THC chemical in cannabis could help prevent and treat deadly COVID-19 complications – Daily Mail

Cannabis could be used to help treat potentially deadly complications with COVID-19, a growing body of research suggests. 

Researchers at the University of South Carolina performed a trio of studies on mice which found that THC – the chemical that gives cannabis its mind-altering effect – could help prevent a harmful immune response that causes Acute Respiratory Distress Syndrome (ARDS). 

ARDS is one of the most common complications for patients with severe cases of coronavirus. It can be fatal or lead to permanent pulmonary scarring. 

The goal of the USC study was to see if THC could block the immune response that leads to ARDS developing by introducing a toxin into the mice that triggers the response.

In dozens of experiments across all three studies, all of the mice that were given THC after the toxin survived, while those that didn’t get the chemical died.  

The researchers cautioned that their work is still far from conclusive and stressed that they are not encouraging people to use marijuana to self-medicate for COVID-19. 

However, they said the preliminary research showed immense promise of THC as a treatment for severe cases of the virus that has already killed more than 209,000 people in the US and more than one million around the world. 

Research from the University of South Carolina suggests that THC - the chemical in cannabis that creates a mind-altering effect - could be used to treat complications in COVID-19 patients

Research from the University of South Carolina suggests that THC - the chemical in cannabis that creates a mind-altering effect - could be used to treat complications in COVID-19 patients

Research from the University of South Carolina suggests that THC – the chemical in cannabis that creates a mind-altering effect – could be used to treat complications in COVID-19 patients

Prakash Nagarkatti, who co-authored the USC studies, explained the research in an interview with The State in August. 

‘The underlying mechanism is your immune system goes haywire and starts destroying your lungs and all your other organs,’ Nagarkatti said of ARDS.  

‘It’s like a car where you’re putting on a lot of accelerator, but the brakes aren’t working. Basically what’s going to happen is your car is going to crash because you can’t stop it. And that’s basically what’s happening with ARDS.’

ARDS is a form of lung failure that occurs when small blood vessels in the lungs begin to leak fluid, blocking air from the bloodstream. 

It’s been known to strike in COVID-19 patients when their immune systems go into overdrive to fight the virus and begin attacking healthy cells.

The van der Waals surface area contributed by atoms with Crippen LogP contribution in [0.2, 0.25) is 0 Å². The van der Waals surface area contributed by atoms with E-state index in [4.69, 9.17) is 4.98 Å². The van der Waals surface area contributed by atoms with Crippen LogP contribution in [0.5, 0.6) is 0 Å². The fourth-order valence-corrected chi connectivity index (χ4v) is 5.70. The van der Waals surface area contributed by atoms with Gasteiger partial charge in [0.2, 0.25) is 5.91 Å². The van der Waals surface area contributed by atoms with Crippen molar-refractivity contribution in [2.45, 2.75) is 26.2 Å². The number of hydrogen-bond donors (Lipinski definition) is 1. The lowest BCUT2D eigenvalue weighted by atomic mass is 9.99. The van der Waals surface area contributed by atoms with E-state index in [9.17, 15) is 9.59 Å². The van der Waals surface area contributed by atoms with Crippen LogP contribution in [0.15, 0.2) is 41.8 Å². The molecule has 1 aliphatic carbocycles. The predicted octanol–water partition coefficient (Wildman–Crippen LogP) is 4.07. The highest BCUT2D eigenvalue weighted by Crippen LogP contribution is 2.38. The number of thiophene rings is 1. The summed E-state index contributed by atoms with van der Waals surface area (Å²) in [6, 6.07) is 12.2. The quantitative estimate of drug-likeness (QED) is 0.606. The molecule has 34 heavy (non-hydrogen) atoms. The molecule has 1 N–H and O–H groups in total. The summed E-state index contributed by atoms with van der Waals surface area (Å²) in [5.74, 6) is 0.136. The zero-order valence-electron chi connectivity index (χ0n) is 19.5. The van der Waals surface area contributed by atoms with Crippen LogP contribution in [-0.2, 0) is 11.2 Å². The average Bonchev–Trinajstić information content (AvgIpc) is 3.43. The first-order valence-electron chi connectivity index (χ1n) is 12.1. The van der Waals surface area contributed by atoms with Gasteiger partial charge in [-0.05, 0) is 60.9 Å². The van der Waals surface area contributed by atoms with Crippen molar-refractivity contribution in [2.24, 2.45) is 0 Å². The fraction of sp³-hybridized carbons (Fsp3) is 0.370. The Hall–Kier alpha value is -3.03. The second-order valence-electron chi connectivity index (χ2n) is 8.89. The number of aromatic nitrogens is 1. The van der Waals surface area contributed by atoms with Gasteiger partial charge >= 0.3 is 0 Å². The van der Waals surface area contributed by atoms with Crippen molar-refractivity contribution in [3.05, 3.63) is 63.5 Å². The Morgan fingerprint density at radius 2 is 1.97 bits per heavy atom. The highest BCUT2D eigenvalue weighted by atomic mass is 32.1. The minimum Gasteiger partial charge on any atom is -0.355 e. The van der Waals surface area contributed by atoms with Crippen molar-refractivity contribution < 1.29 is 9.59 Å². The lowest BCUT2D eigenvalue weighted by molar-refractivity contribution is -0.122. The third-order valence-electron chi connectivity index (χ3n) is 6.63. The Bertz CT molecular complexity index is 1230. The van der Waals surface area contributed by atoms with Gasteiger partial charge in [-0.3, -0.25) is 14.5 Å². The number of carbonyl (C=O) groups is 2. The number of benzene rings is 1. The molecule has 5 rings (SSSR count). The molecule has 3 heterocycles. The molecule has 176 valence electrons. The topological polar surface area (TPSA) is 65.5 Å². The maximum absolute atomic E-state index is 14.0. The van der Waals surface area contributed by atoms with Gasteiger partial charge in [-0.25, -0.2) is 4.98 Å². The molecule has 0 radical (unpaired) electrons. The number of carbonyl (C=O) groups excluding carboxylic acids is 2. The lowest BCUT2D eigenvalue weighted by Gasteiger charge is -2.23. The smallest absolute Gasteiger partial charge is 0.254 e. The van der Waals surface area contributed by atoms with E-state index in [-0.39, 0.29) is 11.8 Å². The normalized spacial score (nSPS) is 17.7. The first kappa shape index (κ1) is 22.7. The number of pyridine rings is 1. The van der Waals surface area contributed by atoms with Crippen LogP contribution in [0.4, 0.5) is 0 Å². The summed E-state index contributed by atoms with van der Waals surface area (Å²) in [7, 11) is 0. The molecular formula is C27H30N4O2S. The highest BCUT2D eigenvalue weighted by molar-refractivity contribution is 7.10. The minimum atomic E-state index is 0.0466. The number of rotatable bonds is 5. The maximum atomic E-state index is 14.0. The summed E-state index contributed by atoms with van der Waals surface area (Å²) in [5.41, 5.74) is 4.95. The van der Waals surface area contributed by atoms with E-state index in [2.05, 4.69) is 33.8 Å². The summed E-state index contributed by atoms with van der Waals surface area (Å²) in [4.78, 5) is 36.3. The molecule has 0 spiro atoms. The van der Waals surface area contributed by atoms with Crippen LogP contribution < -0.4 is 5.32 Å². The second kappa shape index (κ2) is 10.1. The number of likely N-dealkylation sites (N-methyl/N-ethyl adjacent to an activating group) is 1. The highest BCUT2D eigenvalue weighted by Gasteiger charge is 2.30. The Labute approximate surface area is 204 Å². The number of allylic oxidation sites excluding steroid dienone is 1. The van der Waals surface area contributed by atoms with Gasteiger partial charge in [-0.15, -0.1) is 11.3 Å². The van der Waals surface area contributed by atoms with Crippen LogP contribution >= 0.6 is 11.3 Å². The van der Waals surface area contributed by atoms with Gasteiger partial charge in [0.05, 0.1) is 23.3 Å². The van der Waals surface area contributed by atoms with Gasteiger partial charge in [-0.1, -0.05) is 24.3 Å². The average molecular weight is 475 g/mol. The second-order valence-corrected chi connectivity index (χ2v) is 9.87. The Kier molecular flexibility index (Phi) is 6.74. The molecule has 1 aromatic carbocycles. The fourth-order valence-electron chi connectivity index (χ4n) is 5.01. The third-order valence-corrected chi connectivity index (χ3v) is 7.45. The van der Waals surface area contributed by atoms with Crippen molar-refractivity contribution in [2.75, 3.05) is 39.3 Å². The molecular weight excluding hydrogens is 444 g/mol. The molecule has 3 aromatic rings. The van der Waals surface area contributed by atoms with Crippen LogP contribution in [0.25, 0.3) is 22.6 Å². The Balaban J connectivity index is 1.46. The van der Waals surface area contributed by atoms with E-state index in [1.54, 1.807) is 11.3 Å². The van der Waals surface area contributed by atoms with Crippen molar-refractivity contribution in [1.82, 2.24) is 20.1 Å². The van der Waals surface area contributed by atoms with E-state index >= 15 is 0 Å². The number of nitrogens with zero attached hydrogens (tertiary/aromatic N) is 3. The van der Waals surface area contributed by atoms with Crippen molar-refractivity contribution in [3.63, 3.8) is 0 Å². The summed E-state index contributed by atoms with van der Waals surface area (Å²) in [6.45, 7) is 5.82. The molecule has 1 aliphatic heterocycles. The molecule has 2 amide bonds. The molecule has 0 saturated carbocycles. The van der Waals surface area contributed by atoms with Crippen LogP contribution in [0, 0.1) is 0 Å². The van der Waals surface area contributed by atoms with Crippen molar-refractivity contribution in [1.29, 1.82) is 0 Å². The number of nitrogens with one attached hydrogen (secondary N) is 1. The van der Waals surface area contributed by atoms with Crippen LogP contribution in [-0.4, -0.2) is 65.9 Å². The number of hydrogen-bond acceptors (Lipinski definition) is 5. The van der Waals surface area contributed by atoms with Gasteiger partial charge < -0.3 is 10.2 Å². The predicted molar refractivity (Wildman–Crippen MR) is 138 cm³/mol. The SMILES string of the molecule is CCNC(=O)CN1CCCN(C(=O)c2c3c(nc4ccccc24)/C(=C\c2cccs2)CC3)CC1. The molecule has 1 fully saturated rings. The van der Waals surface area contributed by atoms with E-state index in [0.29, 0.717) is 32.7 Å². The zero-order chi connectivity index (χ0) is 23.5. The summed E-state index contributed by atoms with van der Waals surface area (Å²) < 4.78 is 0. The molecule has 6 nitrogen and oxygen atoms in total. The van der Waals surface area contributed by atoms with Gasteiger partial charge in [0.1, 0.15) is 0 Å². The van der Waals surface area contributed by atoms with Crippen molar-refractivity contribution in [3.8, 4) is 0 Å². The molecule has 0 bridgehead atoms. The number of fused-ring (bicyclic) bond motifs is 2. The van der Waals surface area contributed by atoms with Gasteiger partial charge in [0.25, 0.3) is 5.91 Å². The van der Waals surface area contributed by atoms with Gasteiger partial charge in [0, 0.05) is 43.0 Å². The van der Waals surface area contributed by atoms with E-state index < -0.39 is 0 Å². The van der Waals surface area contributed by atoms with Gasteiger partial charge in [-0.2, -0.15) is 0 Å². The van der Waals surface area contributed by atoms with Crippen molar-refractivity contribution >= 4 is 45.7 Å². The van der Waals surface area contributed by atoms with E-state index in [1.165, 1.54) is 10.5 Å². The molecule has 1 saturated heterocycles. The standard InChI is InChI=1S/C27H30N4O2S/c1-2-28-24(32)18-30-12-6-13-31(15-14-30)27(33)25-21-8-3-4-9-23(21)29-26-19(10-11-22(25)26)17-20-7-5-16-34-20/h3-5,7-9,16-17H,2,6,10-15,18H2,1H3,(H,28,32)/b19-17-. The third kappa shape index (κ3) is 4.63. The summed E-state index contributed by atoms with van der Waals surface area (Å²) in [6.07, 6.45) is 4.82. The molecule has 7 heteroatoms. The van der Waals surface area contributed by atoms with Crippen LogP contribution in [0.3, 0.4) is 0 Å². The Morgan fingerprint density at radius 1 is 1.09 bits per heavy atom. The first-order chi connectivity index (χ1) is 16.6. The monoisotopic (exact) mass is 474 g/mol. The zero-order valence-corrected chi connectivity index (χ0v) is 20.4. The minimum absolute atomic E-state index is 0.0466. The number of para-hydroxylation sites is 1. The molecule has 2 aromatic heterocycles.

The USC studies found that THC, which stands for Tetrahydrocannabinol, helps suppress the body’s immune response while also increasing healthy bacteria in the lungs.  

The findings were so promising that the researchers are now looking to begin human trials to further examine the potential effectiveness of the chemical in fighting coronavirus. 

But Nagarkatti emphasized that his team’s research in no way advocates for people to use marijuana if they think they have coronavirus.

‘I just want to make sure our research is not interpreted as marijuana is good for COVID 19,’ Nagarkatti said.

‘If you start using THC early on it might worsen the effect because it suppresses the immune system.’  

Meanwhile other studies have found evidence of marijuana’s potential effectiveness in treating the virus.  

A study by researchers in Israel found that a specific terpene compound in cannabis could also be used to prevent cytokine storm syndrome, an inflammatory response that can lead to fever, fatigue and vomiting in COVID-19 patients.  

Early results from that study, which was published in August, found that terpene was twice as effective in suppressing cytokine storms than Dexamethasone, a common corticosteroids treatment for inflammation. 

And another study published by Canadian researchers in June found that a specific strain of cannabis could help block the virus from entering the body in the first place. 

‘Similar to other respiratory pathogens, SARS-CoV2 is transmitted through respiratory droplets, with potential for aerosol and contact spread. It uses receptor-mediated entry into the human host via angiotensin-converting enzyme II (ACE2) that is expressed in lung tissue, as well as oral and nasal mucosa, kidney, testes, and the gastrointestinal tract,’ the study states. 

‘Modulation of ACE2 levels in these gateway tissues may prove a plausible strategy for decreasing disease susceptibility.’ 

The researchers said that their strain of cannabis targets those ACE2 receptors, potentially blocking the virus from taking hold in the body. 

While each of the aforementioned studies are still in their early stages, together they paint a promising picture of marijuana’s role in fighting the global pandemic.